Dutch robot arm attached to international space station ISS
A Dutch robot arm designed to assist astronauts in outer space was attached this week to the international space station ISS the NASA confirmed on Thursday. The European Robotic Arm (ERA) was built to reduce the number of times astronauts have to venture outside of the space station. The project was led by Airbus Defense and Space from Leiden.
“During ERA’s operational life the robot will help demonstrate equipment and technologies key to future space adventures, such as the robotic transfer of samples on Mars,” European Space Agency Director of Human and Robotic Exploration David Parke said.
Aerospace expert Erik Laan described the arm to NU.nl as “a kind of stick insect with two claws”. The eleven-meter-long arm was attached to the outside of the ISS. “While one claw holds on the other can detach”, Laan explained. “By repeating this movement, it can access difficult to reach spots and help astronauts with their work.” It can be operated by the crew from both inside and outside the ISS.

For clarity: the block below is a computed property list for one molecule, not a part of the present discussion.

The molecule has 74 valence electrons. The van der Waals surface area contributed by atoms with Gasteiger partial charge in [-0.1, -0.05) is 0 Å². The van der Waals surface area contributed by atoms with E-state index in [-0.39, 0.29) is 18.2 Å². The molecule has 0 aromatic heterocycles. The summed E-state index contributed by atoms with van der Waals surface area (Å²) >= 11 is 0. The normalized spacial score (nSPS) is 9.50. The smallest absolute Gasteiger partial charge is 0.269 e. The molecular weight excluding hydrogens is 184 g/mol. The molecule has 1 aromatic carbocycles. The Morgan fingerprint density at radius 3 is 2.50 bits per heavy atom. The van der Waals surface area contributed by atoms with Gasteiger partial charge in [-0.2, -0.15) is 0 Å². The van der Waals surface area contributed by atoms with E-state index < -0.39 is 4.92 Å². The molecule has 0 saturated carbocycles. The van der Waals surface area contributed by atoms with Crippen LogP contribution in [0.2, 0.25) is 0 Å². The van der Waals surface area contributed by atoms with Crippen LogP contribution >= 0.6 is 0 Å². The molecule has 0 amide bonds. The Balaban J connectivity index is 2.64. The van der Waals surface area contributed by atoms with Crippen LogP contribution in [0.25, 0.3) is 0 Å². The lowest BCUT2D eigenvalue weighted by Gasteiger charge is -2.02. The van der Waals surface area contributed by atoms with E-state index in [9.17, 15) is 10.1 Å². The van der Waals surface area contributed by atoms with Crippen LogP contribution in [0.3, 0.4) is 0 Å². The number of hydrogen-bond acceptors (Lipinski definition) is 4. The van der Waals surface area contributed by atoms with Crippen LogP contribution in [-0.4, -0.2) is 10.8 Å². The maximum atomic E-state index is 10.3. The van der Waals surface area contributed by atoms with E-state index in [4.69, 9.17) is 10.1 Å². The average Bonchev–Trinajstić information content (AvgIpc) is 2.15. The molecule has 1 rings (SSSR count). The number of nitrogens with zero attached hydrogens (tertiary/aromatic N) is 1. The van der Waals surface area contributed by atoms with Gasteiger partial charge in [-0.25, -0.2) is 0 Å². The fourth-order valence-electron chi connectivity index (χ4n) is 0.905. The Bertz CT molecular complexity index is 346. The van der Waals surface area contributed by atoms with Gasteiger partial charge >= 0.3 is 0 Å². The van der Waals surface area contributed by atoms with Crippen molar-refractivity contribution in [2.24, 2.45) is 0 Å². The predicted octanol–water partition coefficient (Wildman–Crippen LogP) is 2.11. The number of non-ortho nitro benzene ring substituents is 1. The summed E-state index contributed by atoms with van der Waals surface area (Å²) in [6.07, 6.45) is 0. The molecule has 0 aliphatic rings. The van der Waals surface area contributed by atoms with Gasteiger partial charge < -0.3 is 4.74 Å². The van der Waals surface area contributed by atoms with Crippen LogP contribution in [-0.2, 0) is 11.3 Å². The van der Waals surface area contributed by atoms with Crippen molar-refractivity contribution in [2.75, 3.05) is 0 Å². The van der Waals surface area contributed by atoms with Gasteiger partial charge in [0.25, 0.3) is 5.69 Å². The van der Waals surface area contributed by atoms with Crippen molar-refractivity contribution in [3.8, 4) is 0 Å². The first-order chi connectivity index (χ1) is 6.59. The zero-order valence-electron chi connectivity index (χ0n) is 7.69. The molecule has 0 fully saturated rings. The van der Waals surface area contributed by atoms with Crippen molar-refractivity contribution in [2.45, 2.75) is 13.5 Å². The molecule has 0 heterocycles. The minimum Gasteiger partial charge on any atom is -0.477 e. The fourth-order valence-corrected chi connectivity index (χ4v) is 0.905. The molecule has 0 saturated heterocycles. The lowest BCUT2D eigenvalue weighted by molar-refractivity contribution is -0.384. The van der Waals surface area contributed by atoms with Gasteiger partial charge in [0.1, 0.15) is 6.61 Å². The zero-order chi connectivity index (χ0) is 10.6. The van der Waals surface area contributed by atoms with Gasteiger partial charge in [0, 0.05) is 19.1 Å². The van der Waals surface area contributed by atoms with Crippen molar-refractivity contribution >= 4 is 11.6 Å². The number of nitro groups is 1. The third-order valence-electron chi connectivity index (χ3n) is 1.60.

The arm was launched from the Bajkonoer in Kazakhstan on July 21. There were complications on the way to the ISS due to engine problems from the Russian Nauka module that transported the ERA.
Plans to build a robot arm for outer space began already in the 1980s. Yet proposals were altered a number of times, ultimately ending the mission completely at the time. In 2012, Dutch astronaut André Kuipers was meant to receive the robot arm during his time at the ISS. That arrangement also did not go through.
Around 360 million euros were invested in the ERA. Two-thirds of the funding came from the Netherlands.